I’ve had several discussions with friends and acquaintances regarding the recent wave of violence in Gaza over the past few days. It’s a complicated situation at best, but I think the excerpt below, from an article by Khury Petersen-Smith and posted at Socialist Worker sums up my thoughts on the subject as well as anything I’ve seen in print so far.
In the U.S., we’re taught to see Israeli occupation and Palestinian resistance as a “cycle of violence,” at which we must throw up our hands and say “it’s too complicated” to understand or choose a side. But when Israel launches attacks like “Operation Pillar of Cloud,” it makes the situation much less “complicated.”
Anyone taking an honest look at Israeli F-16s bombing a trapped and largely defenseless Gaza has to question the U.S.-Israeli line–one that President Barack Obama, among other people, is “fully supportive of”–that Israel is simply “defending itself” from Palestinians.
But many progressives hesitate to place themselves decidedly on the side of the Palestinians, concluding instead that “violence on both sides” is to blame for the conflict.
Part of the reluctance to blame the nightmare unfolding in Palestine squarely on Israel is a desire to view the situation objectively. Objectivity–seeing things for what they are, as unbiased by beliefs and ideology as possible–is a fine starting point for understanding the situation. But if you look at the past week of violence in Palestine objectively, what emerges is a one-sided slaughter.
The most obvious indications of this are the numbers of Israelis and Palestinians who have been killed since Israel’s “operation” began. As this article was being written, three Israelis had been killed by rockets fired from Gaza–and 118 Palestinians have been killed through Israeli violence. This number includes one Palestinian in the West Bank who was killed by Israeli occupation forces as he protested the Israel Defense Forces’ assault on Gaza.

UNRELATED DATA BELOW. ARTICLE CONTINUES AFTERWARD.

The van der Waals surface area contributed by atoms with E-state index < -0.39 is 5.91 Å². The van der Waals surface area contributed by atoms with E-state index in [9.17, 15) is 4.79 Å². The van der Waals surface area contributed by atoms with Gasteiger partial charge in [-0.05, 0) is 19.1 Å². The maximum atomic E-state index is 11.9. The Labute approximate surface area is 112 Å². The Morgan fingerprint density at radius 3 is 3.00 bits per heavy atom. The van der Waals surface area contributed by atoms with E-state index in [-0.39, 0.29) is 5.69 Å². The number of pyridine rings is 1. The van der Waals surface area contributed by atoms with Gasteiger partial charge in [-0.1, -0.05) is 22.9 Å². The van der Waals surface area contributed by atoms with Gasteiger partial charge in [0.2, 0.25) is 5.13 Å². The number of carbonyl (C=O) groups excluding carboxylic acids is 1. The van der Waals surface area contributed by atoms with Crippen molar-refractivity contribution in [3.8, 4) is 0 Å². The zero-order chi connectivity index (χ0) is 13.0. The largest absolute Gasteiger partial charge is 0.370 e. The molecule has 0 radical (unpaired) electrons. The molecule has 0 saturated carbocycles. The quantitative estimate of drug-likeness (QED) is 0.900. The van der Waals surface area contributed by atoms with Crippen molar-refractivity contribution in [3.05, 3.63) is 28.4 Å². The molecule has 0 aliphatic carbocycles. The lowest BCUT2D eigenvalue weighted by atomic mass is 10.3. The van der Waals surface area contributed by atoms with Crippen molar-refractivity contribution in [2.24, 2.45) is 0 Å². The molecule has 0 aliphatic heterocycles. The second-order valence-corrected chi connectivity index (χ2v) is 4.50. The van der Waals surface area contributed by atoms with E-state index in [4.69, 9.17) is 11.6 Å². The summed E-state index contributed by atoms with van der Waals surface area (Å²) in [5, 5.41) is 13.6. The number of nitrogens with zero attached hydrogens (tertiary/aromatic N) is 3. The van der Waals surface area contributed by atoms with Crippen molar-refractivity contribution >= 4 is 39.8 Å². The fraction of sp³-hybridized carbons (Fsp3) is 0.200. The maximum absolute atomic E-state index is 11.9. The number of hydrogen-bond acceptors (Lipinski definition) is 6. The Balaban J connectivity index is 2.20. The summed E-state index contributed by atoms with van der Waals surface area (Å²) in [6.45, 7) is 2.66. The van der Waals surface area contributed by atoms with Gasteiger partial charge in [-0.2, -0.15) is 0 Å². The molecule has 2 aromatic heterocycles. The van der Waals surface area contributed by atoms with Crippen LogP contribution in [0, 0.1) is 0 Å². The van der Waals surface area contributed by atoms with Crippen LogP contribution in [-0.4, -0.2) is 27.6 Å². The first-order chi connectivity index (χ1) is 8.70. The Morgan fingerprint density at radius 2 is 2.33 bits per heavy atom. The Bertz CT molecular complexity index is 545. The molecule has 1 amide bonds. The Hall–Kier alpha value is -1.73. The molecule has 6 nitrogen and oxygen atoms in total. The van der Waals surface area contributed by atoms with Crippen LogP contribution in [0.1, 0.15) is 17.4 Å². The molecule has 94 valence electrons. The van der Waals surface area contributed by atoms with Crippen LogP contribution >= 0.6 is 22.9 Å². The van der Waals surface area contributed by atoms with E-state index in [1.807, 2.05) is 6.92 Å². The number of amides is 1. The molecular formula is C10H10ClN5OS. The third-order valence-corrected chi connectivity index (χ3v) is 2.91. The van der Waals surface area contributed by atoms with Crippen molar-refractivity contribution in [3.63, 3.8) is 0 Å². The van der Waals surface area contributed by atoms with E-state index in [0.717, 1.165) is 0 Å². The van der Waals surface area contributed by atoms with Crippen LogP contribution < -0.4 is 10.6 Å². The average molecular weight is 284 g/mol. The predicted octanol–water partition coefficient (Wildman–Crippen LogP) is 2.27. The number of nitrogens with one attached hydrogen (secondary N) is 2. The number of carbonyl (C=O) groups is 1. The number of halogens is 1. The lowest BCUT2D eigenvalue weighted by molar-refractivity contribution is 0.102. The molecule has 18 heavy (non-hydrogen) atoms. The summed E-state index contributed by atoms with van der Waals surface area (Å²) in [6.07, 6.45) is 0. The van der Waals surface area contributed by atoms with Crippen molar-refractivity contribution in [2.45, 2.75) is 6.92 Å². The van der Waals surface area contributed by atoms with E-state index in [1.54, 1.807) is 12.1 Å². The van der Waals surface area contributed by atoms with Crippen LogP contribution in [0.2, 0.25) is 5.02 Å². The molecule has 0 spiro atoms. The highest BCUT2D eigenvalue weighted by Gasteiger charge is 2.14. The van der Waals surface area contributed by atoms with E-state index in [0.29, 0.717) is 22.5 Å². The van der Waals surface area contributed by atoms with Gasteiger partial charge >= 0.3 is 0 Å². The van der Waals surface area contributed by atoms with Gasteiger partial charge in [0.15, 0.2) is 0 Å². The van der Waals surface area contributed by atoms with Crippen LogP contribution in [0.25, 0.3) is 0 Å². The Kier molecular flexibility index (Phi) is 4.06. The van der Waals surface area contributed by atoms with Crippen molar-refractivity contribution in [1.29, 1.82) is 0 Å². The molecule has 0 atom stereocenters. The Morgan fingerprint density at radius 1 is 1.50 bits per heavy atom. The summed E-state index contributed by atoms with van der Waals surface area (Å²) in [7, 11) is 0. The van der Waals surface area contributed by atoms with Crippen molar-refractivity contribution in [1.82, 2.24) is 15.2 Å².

The wildly lopsided death toll is reason enough to doubt that this is a “conflict” between “two sides.” But it is really just the starkest indication of a deeper reality. That reality is the power relationship between Israel and the Palestinians.
One side, Israel, has established a state on land stolen from the Palestinians, which it controls and “defends” by force. Everything the Palestinian struggle does is in response to this situation, which can only be called colonial.
Israel has the economic, military and diplomatic backing of the most powerful country in the world, the United States. Having systematically disarmed Gaza through siege and blockade, Israel is attacking a captive, civilian population. As Chris Hedges wrote years ago:
Israel uses sophisticated attack jets and Naval vessels to bomb densely crowded refugee camps, schools, apartment blocks, mosques and slums, to attack a population that has no air force, no air defense, no navy, no heavy weapons, no artillery units, no mechanized armor, no command and control, no army and calls it a war.
Those words unfortunately ring truer today–after six years of blockade and siege–than when they were written.